If that's not enough, try the same thing but with two guitars, one for each side:

    Marshall L w/ Gibson
    Mesa L w/ Gibson
    Mesa R w/ Fender
    Marshall R w/ Fender

    If that's STILL not enough width, consider complementary EQ - a small notch on the left at whatever frequency you like, and a matching boost on the right. Then the same thing at a different frequency but with the boosts/cuts swapped. Nothing big, just a db or two to make the two sides a little more different.

    For heaviness, there's always the trick Metallica used on Master and the Black Album - apparently they quad-tracked everything and then did another pair of takes just on the low strings, panned at like 40 or 50 to either side, just to make the chuggy parts heavier.
     
  7. Rev2010

    Rev2010 Contributor

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    I agree with this as well. Haas effect and stereo wideners also bring about phasing issues that, unless your ears suck, are completely noticeable and unnatural sounding.

    That said, I'll say the best thing you can do is quad track and pan two guitars fully left and two fully right if wideness is what you're going for. It will also add heaviness/fullness. If you start panning them less than 100% full L/R you can increase the apparent heaviness if panned in *small* amounts away from full on L/R, but you will definitely lose width. Some may disagree, but try it yourself. I've personally always found the stereo width to feel less wide with even a 20% towards center pan on two of the guitars. The suggestions of using different guitars or amps is a great one, I personally would not just EQ them slightly differently as it just doesn't really cut it IMO.

    With all that said, may I also suggest not doing more than quad tracking? This is my solely my personal opinion, but I feel when going more than four guitars the mix starts to noticeably lose from the effect. Again, this can be argued and I don't doubt many have done it successfully, but I've personally found it becomes too much and starts to detract from the overall affect trying to be achieved.

    Rev.
     
  8. DavidTheGoliath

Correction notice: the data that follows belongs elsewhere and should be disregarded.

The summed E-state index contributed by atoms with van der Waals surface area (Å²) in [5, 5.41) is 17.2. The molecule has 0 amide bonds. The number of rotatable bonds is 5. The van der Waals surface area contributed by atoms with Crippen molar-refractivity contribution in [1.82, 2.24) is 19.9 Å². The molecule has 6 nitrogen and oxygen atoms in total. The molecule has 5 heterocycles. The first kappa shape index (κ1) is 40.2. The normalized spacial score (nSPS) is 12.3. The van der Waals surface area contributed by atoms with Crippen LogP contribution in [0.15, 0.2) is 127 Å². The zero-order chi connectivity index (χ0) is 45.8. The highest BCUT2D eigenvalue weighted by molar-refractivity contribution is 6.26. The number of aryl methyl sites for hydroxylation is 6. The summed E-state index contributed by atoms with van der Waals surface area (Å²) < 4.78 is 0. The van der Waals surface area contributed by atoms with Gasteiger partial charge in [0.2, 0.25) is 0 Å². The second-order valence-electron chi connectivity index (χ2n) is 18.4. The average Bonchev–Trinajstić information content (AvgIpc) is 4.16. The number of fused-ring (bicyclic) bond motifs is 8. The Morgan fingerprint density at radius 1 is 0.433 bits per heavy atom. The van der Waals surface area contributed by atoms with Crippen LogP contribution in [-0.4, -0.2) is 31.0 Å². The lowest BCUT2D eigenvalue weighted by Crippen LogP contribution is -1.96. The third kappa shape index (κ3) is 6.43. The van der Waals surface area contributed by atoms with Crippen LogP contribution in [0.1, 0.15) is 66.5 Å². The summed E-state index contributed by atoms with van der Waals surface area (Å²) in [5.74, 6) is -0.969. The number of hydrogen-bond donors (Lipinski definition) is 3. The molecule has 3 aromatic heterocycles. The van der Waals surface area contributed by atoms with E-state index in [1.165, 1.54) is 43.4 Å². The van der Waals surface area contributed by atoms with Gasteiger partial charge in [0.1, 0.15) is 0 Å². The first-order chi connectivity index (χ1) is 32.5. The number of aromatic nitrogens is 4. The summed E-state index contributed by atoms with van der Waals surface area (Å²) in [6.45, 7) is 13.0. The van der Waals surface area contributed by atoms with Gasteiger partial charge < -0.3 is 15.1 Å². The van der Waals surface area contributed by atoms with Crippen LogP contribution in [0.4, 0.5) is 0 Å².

DavidTheGoliath SS.org Regular

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    learning new stuff itt, thanks for the insight fellas
     
  9. Depraved

    Depraved SS.org Regular

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    Honestly I already knew about the amp blending/using two separate amps, EQ tricks you guys mentioned, and the panning tricks

    I guess I was already ready to start quad tracking after all haha

    I didn't know about the Metallica trick though, definitely gonna try that out

    Thanks for all the help anyways guys! Was mostly trying to see if there was anything I didn't already know anyway :)
     
  10. Drew

    Drew Forum MVP

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    Yeah, not much to add here as most of the advice is good - really NAIL your performances, pan one set 100% and another set a little tighter than that... I'd also suggest having at least one pair of tracks quite a bit cleaner than you'd think you'd need, to get a really clear, defined, pronounced attack. Layer that against an equally tight gainier track, and you'll get something that's really thick but also present and punchy, which IMO will help create more perceived width.
     
  11. noUser01

    noUser01 Still can't play.

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    Quad tracking doesn't make things wider, it just beefs things up.

    If you want wide sounding guitars, there are no "tricks", really. EQ first and foremost, if you don't get rid of and nasally, boxy, cardboardy frequencies it's going to narrow the sound. Any ugly, sharp resonances can be sucked out to give a lot more clarity and width. You can also pull in your overheads a little to make the guitars seem wider (pan OH's 90 and guitars 100, for example). Whatever you want to be the widest, pan the widest, then pan everything else just shy of that. I don't like stereo widening on guitars as a whole, but a slight bit of multi-band frequency widening on the high end of your master bus can give just that little bit extra width to the entire mix, just by widening, say, 11kHz and up. Be subtle though, a little goes a long way. Make sure your quad tracks are SUPER tight, and use less gain than you think you need to, trust me. You'll get way more out of them.

    As a side note, from what I know of Putney's work, quad tracking is mostly just on really heavy parts like the breakdowns on Thy Art Is Murder's last couple records, and not the whole thing. You want to use quad tracking to create CONTRAST, not to make EVERYTHING heavier, because then there's no point.